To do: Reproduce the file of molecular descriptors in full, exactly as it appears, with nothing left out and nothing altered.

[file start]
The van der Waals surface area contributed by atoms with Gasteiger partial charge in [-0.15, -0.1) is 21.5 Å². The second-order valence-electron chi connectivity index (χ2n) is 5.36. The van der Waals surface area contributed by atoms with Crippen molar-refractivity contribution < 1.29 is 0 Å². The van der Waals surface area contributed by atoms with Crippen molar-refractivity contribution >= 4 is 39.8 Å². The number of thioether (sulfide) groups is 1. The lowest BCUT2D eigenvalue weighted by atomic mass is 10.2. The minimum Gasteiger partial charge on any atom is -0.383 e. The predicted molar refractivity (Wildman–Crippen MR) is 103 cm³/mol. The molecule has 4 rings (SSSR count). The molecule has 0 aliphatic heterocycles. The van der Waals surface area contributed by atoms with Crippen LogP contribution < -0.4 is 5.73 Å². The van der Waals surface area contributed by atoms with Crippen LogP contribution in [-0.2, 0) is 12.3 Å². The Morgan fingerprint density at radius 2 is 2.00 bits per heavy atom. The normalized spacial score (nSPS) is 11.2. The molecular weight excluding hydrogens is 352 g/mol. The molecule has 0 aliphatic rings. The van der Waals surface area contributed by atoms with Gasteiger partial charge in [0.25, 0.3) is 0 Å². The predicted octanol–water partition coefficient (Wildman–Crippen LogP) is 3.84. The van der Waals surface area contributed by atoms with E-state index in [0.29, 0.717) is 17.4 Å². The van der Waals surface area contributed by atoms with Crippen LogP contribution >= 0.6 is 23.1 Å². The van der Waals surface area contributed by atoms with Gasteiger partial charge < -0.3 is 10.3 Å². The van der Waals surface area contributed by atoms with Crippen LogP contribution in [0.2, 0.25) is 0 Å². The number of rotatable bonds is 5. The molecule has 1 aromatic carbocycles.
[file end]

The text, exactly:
The van der Waals surface area contributed by atoms with Gasteiger partial charge in [-0.15, -0.1) is 21.5 Å². The second-order valence-electron chi connectivity index (χ2n) is 5.36. The van der Waals surface area contributed by atoms with Crippen molar-refractivity contribution < 1.29 is 0 Å². The van der Waals surface area contributed by atoms with Crippen molar-refractivity contribution >= 4 is 39.8 Å². The number of thioether (sulfide) groups is 1. The lowest BCUT2D eigenvalue weighted by atomic mass is 10.2. The minimum Gasteiger partial charge on any atom is -0.383 e. The predicted molar refractivity (Wildman–Crippen MR) is 103 cm³/mol. The molecule has 4 rings (SSSR count). The molecule has 0 aliphatic heterocycles. The van der Waals surface area contributed by atoms with Crippen LogP contribution < -0.4 is 5.73 Å². The van der Waals surface area contributed by atoms with Crippen LogP contribution in [-0.2, 0) is 12.3 Å². The Morgan fingerprint density at radius 2 is 2.00 bits per heavy atom. The normalized spacial score (nSPS) is 11.2. The molecular weight excluding hydrogens is 352 g/mol. The molecule has 0 aliphatic rings. The van der Waals surface area contributed by atoms with Gasteiger partial charge in [0.25, 0.3) is 0 Å². The predicted octanol–water partition coefficient (Wildman–Crippen LogP) is 3.84. The van der Waals surface area contributed by atoms with E-state index in [0.29, 0.717) is 17.4 Å². The van der Waals surface area contributed by atoms with Crippen LogP contribution >= 0.6 is 23.1 Å². The van der Waals surface area contributed by atoms with Gasteiger partial charge < -0.3 is 10.3 Å². The van der Waals surface area contributed by atoms with Crippen LogP contribution in [0.2, 0.25) is 0 Å². The number of rotatable bonds is 5. The molecule has 1 aromatic carbocycles.